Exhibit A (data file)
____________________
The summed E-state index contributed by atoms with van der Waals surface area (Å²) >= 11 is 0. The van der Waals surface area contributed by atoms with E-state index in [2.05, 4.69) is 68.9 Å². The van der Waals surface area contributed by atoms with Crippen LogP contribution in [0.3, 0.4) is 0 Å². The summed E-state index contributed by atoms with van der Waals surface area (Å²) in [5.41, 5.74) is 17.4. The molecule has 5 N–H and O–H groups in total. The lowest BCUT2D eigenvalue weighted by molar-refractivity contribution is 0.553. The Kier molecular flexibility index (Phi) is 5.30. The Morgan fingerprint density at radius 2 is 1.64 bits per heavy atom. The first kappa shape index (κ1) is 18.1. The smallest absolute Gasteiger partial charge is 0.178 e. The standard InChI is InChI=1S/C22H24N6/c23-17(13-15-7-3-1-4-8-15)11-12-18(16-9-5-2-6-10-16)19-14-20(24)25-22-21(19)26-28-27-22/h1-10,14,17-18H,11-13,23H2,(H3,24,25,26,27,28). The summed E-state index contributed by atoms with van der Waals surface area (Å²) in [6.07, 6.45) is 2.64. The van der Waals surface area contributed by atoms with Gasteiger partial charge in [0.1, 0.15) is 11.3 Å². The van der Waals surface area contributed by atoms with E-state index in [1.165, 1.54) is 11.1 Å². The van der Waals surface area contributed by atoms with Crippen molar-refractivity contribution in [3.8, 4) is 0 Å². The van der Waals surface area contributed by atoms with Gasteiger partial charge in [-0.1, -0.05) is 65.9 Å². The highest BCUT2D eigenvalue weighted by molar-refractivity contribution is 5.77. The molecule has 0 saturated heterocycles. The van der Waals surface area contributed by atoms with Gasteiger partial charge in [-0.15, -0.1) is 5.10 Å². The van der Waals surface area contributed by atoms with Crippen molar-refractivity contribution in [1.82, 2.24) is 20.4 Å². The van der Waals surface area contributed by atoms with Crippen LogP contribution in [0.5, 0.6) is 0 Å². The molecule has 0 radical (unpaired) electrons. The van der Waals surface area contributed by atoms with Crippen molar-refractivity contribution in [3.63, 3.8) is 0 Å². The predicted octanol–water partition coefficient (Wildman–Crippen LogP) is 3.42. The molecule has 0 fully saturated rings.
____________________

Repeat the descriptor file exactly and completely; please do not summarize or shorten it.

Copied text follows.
The summed E-state index contributed by atoms with van der Waals surface area (Å²) >= 11 is 0. The van der Waals surface area contributed by atoms with E-state index in [2.05, 4.69) is 68.9 Å². The van der Waals surface area contributed by atoms with Crippen LogP contribution in [0.3, 0.4) is 0 Å². The summed E-state index contributed by atoms with van der Waals surface area (Å²) in [5.41, 5.74) is 17.4. The molecule has 5 N–H and O–H groups in total. The lowest BCUT2D eigenvalue weighted by molar-refractivity contribution is 0.553. The Kier molecular flexibility index (Phi) is 5.30. The Morgan fingerprint density at radius 2 is 1.64 bits per heavy atom. The first kappa shape index (κ1) is 18.1. The smallest absolute Gasteiger partial charge is 0.178 e. The standard InChI is InChI=1S/C22H24N6/c23-17(13-15-7-3-1-4-8-15)11-12-18(16-9-5-2-6-10-16)19-14-20(24)25-22-21(19)26-28-27-22/h1-10,14,17-18H,11-13,23H2,(H3,24,25,26,27,28). The summed E-state index contributed by atoms with van der Waals surface area (Å²) in [6.07, 6.45) is 2.64. The van der Waals surface area contributed by atoms with Gasteiger partial charge in [0.1, 0.15) is 11.3 Å². The van der Waals surface area contributed by atoms with E-state index in [1.165, 1.54) is 11.1 Å². The van der Waals surface area contributed by atoms with Crippen molar-refractivity contribution in [3.8, 4) is 0 Å². The van der Waals surface area contributed by atoms with Gasteiger partial charge in [-0.1, -0.05) is 65.9 Å². The highest BCUT2D eigenvalue weighted by molar-refractivity contribution is 5.77. The molecule has 0 saturated heterocycles. The van der Waals surface area contributed by atoms with Gasteiger partial charge in [-0.15, -0.1) is 5.10 Å². The van der Waals surface area contributed by atoms with Crippen molar-refractivity contribution in [1.82, 2.24) is 20.4 Å². The van der Waals surface area contributed by atoms with Crippen LogP contribution in [0.5, 0.6) is 0 Å². The molecule has 0 radical (unpaired) electrons. The van der Waals surface area contributed by atoms with Crippen molar-refractivity contribution in [3.63, 3.8) is 0 Å². The predicted octanol–water partition coefficient (Wildman–Crippen LogP) is 3.42. The molecule has 0 fully saturated rings.